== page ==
|420||Max Horsepower (hp)||381|
|23/30||Fuel Economy (cit/hwy mpg)||13/17|
Trucks remain the most popular vehicle in America, and with so many to choose from, it can feel a bit daunting to do research on the topic. It can be helpful to get started by making a direct comparison between two popular models to start narrowing down your choices. For example, it might do you well to compare the 2021 GMC Sierra vs 2021 Toyota Tundra to see what both can offer the average truck buyer in terms of powertrain options, hauling capabilities, and safety.
It's easy to look at raw data and compare numbers, but it can be harder to understand what those terms mean for your everyday life. What does it mean that the GMC Sierra offers you five engine choices while the Toyota Tundra only offers one? What does it really mean to have a 2,250 lb cargo rating with the base model Sierra against the 1,730 lb cargo rating that is offered in all versions of the Tundra? This comparison should help put these aspects and others into perspective and help give you an idea of what you'd like to find in your next truck purchase.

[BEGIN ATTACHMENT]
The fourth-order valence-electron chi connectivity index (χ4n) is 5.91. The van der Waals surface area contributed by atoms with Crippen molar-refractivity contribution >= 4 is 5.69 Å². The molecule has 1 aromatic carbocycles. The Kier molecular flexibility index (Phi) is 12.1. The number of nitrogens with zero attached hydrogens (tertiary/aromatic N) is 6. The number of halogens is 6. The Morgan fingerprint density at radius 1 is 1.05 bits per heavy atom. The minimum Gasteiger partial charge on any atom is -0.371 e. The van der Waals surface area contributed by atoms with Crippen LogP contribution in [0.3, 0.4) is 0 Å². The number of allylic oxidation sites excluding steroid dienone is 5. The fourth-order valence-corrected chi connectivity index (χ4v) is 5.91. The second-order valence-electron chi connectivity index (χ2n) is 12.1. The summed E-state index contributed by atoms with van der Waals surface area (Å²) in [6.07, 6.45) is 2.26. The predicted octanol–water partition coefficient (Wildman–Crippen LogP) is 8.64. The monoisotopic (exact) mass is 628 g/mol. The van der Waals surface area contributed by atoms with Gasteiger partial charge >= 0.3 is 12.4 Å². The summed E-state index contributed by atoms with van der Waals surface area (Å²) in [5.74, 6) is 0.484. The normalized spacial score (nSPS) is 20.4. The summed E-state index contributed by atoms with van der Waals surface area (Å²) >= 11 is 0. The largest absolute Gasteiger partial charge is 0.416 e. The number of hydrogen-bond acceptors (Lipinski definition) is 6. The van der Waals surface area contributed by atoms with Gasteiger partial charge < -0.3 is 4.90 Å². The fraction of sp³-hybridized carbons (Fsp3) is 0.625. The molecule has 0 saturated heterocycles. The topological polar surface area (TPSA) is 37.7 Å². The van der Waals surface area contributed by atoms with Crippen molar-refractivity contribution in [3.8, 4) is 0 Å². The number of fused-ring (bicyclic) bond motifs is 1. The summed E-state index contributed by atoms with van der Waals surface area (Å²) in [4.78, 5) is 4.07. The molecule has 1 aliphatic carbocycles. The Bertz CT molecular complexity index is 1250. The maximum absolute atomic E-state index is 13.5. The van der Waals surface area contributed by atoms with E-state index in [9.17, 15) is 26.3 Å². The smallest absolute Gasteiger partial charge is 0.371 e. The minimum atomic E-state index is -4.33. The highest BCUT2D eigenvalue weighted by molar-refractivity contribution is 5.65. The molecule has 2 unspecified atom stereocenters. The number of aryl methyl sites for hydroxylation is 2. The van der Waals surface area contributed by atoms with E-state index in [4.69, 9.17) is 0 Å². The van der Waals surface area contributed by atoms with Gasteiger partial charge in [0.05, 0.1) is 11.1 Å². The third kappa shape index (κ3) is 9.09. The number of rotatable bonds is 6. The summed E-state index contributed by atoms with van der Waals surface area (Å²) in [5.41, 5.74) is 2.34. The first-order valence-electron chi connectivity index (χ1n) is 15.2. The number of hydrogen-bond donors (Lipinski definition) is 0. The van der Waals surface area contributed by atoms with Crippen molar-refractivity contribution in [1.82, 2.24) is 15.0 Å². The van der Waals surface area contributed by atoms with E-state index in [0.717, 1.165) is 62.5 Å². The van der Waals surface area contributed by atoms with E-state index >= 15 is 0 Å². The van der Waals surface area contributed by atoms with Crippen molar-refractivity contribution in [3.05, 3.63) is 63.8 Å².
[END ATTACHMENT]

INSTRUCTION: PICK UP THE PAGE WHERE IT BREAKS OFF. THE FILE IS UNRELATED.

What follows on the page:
The Toyota Tundra is a great truck, without a doubt, and has been known for its near-legendary longevity since its introduction back in 2000. However, the Sierra has the backing of nearly 60 years of constant development, starting all the way back in 1962 when it was still known simply as the GMC C/K pickup. While the 2021 models of these two trucks have little in common with their first incarnations, the Sierra has had more time to evolve and gives you more for your money, plain and simple.
The 2021 GMC Sierra offers buyers a wide range of engine choices, of which these are some notable examples, starting with the 2.7-liter turbocharged four-cylinder. A turbocharger allows a smaller engine to do the work of a larger one without added fuel consumption and remains a popular choice for the economically minded, and this four-cylinder can tow an impressive 9,100 lbs.